Here are the 10 things you need to know about the 3.8% tax according to the National Association of Realtors(NAR):

1.) When you add up all of your income from every possible source, and that total is less than $200,000 ($250,000 on a joint tax return), you will NOT be subject to this tax.

2.) The 3.8% tax will NEVER be collected as a transfer tax on real estate of any type, so you’ll NEVER pay this tax at the time that you purchase a home or other investment property.

3.) You’ll NEVER pay this tax at settlement when you sell your home or investment property. Any capital gain you realize at settlement is just one component of that year’s gross income.

4.) If you sell your principal residence, you will still receive the full benefit of the $250,000 (single tax return)/$500,000 (married filing joint tax return) exclusion on the sale of that home. If your capital gain is greater than these amounts, then you will include any gain above these amounts as income on your Form 1040 tax return. Even then, if your total income (including this taxable portion of gain on your residence) is less than the $200,000/$250,000 amounts, you will NOT pay this tax. If your total income is more than these amounts, a formula will protect some portion of your investment.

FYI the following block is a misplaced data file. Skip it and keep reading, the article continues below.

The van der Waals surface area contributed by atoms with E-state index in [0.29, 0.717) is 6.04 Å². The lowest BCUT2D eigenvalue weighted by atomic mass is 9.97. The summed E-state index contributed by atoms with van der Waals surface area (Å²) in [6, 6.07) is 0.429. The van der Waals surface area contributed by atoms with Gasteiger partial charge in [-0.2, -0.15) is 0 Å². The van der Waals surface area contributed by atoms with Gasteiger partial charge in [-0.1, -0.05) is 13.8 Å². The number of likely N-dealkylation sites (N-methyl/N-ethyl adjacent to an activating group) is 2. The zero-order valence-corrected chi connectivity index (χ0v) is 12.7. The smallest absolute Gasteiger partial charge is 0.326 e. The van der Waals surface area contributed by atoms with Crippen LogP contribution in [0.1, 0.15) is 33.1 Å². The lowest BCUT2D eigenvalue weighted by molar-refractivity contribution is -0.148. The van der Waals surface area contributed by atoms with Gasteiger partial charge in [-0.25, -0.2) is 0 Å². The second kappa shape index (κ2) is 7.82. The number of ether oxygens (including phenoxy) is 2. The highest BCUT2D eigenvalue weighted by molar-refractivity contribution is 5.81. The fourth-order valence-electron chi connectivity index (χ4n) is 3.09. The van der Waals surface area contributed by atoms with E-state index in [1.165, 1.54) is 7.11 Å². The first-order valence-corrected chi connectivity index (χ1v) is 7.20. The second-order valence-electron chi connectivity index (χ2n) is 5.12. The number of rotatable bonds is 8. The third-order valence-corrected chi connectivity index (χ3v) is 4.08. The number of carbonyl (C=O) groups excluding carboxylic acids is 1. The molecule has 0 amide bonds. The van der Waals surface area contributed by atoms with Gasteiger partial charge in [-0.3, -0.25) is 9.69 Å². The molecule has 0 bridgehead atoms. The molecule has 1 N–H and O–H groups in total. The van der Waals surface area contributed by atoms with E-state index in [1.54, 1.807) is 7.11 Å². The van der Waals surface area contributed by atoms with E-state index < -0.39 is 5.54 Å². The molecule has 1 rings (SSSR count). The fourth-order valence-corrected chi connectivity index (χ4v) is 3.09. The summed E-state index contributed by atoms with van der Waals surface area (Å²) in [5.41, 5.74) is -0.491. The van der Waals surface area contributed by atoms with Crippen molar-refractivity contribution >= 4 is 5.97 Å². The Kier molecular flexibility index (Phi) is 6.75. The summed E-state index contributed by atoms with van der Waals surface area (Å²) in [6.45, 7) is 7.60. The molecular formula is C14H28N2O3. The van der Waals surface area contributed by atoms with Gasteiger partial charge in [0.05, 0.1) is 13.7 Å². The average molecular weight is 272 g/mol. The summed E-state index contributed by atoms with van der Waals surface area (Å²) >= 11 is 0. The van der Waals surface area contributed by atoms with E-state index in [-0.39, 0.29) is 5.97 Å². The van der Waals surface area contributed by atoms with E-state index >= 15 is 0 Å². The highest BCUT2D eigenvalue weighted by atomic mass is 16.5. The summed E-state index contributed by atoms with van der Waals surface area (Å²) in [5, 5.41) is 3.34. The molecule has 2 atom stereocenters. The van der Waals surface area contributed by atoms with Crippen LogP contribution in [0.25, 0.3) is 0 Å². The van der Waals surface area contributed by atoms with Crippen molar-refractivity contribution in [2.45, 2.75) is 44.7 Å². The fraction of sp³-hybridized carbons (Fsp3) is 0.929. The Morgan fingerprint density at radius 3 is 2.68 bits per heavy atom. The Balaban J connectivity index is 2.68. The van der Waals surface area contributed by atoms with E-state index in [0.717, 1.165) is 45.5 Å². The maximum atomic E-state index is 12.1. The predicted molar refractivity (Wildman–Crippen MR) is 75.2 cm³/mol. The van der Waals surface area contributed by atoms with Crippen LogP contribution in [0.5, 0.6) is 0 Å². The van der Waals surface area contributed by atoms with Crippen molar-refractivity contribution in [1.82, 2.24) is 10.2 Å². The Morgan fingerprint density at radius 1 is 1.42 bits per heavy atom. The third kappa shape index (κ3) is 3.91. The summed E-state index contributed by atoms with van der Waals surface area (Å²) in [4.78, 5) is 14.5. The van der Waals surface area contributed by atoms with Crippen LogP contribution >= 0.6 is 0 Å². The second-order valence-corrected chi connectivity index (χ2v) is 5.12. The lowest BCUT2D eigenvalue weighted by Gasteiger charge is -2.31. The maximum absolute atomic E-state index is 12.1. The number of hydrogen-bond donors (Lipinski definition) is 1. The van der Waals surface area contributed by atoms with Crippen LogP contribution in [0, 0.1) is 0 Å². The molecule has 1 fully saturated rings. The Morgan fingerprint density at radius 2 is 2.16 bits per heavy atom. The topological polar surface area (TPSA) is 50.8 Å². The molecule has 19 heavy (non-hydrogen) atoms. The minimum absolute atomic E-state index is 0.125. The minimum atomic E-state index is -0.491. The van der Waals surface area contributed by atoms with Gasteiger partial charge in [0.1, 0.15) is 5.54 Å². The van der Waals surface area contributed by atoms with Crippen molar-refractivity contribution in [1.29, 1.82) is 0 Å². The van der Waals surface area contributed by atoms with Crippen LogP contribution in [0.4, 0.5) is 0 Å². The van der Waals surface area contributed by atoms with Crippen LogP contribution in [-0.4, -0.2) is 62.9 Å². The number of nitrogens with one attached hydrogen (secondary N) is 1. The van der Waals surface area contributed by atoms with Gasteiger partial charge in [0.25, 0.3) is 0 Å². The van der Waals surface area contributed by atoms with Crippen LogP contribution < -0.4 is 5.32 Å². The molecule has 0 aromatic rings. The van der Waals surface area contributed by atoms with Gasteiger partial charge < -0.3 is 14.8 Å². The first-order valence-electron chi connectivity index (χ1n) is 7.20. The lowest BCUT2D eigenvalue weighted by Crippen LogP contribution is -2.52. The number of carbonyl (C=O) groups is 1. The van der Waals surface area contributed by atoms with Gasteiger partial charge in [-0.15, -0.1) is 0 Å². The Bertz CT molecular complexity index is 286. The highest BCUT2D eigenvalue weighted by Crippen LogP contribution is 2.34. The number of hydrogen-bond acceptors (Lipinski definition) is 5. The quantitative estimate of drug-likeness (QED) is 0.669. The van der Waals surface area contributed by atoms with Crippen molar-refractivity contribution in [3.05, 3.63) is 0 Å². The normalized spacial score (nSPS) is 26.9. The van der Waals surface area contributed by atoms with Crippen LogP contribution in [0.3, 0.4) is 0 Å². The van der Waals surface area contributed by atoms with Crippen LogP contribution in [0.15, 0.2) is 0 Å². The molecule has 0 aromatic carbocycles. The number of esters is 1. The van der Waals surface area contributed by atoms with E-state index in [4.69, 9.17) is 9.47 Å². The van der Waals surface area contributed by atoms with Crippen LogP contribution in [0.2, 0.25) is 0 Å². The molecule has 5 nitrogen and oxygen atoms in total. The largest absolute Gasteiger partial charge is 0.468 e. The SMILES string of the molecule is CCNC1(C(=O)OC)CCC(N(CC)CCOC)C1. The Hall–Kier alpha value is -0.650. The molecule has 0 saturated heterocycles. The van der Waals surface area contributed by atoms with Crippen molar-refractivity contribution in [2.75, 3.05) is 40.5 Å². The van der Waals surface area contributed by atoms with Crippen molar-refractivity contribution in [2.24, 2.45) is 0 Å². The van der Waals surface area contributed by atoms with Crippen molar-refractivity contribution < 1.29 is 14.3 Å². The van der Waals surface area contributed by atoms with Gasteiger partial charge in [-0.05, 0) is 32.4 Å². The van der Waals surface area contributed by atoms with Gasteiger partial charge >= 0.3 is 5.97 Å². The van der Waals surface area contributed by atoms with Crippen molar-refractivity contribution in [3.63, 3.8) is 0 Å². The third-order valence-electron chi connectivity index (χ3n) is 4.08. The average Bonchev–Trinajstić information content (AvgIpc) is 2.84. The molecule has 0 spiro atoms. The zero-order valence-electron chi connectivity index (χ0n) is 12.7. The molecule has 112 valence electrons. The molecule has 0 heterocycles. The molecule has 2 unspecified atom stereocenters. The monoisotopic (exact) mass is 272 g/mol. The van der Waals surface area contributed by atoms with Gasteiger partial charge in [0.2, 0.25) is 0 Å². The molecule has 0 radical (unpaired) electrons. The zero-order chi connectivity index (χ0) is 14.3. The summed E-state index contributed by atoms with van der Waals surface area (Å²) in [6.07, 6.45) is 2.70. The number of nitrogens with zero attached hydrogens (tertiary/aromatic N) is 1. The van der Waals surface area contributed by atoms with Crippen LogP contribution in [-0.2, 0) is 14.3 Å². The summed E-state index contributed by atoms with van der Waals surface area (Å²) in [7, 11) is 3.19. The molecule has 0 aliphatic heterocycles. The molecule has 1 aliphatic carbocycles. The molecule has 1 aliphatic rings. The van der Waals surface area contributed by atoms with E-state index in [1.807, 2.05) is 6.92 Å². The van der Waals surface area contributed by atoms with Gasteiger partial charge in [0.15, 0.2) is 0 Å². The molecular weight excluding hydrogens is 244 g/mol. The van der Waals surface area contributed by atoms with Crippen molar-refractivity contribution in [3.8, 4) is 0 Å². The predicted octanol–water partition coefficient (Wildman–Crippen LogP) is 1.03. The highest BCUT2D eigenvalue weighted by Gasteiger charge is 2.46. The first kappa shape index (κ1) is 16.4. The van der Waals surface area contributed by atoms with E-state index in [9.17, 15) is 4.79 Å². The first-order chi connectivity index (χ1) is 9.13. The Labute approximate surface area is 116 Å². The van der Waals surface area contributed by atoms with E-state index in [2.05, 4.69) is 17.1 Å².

5.) The tax applies to other types of investment income, not just real estate. If your income is more than the $200,000/$250,000 amount, then the tax formula will be applied to capital gains, interest income, dividend income and net rents (i.e., rents after expenses).

6.) The tax goes into effect in 2013. If you have investment income in 2013, you won’t pay the 3.8% tax until you file your 2013 Form 1040 tax return in 2014. The 3.8% tax for any later year will be paid in the following calendar year when the tax returns are filed.

7.) In any particular year, if you have NO income from capital gains, rents, interest or dividends, you’ll NEVER pay this tax, even if you have millions of dollars of other types of income.

8.) The formula that determines the amount of 3.8% tax due will ALWAYS protect $200,000 ($250,000 on a joint return) of your income from any burden of the 3.8% tax. For example, if you are single and have a total of $201,000 income, the 3.8% tax would NEVER be imposed on more than $1000.

9.) It’s true that investment income from rents on an investment property could be subject to the 3.8% tax. BUT: The only rental income that would be included in your gross income and therefore possibly subject to the tax is net rental income: gross rents minus expenses like depreciation, interest, property tax, maintenance and utilities.